Damian J. Troise and Alex Veiga
Stocks are broadly higher in afternoon trading on Wall Street Friday, keeping major indexes on track for weekly gains after several days of up-and-down trading.
The S&P 500 rose 1.8% as of 1:48 p.m. Eastern. The Dow Jones Industrial Average rose 603 points, or 2%, to 30,939 and the Nasdaq rose 1.6%.
Technology and health care companies has some of the strongest gains. Oracle rose 4.6% and Pfizer rose 4.7%.
Social media companies were broadly lower after Snapchat’s parent company issued a weak forecast and the Washington Post reported that Elon Musk plans to slash about three-quarters of the payroll at Twitter after he buys the company. Snap slumped 30% and Twitter shed 4.7%.
The yield on the 10-year Treasury note, which affects mortgage rates, slipped to 4.22% from 4.24% late Thursday. The yield on the two-year Treasury, which tends to track investors’ expectations for Federal Reserve action on interest rates, fell to 4.50% from 4.61%.
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Corporate earnings are mixed
Markets have been unsettled in recent days. Stocks lurched from sharp gains early in the week to losses later in the week. The benchmark S&P 500 and other major indexes are all still on track for weekly gains in what has been an encouraging October so far.
Investors have shifted their focus, for now, to the latest round of corporate earnings as they look for more clues about how hot inflation and rising interest rates are shaping the economy. Reports from airlines, banks, railroad operators and others have so far provided mixed financial results and forecasts.
American Express fell 3.1% after setting aside hundreds of millions of dollars to cover potential losses as the economy continues to deteriorate. Railroad CSX rose 1% after reporting solid financial results.
The Fed’s fight against inflation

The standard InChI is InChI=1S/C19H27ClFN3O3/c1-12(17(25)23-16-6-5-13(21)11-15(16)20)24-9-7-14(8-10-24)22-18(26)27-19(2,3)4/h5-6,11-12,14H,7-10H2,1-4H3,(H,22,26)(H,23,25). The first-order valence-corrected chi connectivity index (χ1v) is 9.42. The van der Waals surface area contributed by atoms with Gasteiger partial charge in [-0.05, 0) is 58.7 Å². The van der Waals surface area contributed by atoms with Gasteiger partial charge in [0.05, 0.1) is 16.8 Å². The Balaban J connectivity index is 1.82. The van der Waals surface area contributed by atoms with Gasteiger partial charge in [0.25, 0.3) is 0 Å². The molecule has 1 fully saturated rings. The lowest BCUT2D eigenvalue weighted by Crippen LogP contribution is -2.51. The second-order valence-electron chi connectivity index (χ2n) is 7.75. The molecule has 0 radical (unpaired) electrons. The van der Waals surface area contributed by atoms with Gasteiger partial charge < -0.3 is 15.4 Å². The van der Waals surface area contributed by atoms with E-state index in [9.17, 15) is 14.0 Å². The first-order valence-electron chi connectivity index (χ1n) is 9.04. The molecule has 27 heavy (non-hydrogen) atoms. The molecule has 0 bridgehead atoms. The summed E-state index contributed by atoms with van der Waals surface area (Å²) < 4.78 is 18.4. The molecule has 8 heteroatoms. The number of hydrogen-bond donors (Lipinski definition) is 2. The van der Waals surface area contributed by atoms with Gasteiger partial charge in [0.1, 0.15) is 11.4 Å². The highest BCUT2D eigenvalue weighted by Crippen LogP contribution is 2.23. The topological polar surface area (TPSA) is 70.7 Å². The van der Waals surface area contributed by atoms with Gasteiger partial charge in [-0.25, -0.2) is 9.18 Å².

Investors remain concerned about inflation and the Federal Reserve’s attempt to cool hot prices on everything from food to clothing by raising interest rates aggressively. Higher interest rates tend to discourage borrowing and investments, slowing economic activity. That could tip economies into recession.
“The concern is still that bond yields are heading higher and the Fed is not signaling a pivot,” said Ross Mayfield, investment strategist at Baird. “Until there is a meaningful pivot driven by a drop in inflation, it’s a huge headwind to the market.”
The latest inflation data from Japan is another reminder that stubbornly high prices remain a global problem. Japan’s core consumer prices rose 3.0% in September from a year earlier, according to government data released Friday. That was the highest increase in eight years.
Central banks around the world have mostly been raising interest rates to fight inflation and much of the focus has been on the Fed. It has raised its key interest rate to a range of 3% to 3.25%. A little more than six months ago, that rate was near zero.
The Fed is expected to raise interest rates another three-quarters of a percentage point at its upcoming meeting in November. Markets have been unsettled partly because investors have been hoping that any sign of inflation easing or economic growth slowing could signal that the Fed will ease up on its rate increases.
The interest rate increases have yet to show any signs of significantly impacting inflation, but the policy has a delayed impact. The Wall Street Journal reported that some Fed officials are signaling more caution and suggesting a slowdown in rate increases soon to see how the fight against inflation is going and avoid going too far with aggressive rate increases.
“The risk is that the market is trying to price in these pivots before the Fed signals that’s going to happen,” Mayfield said.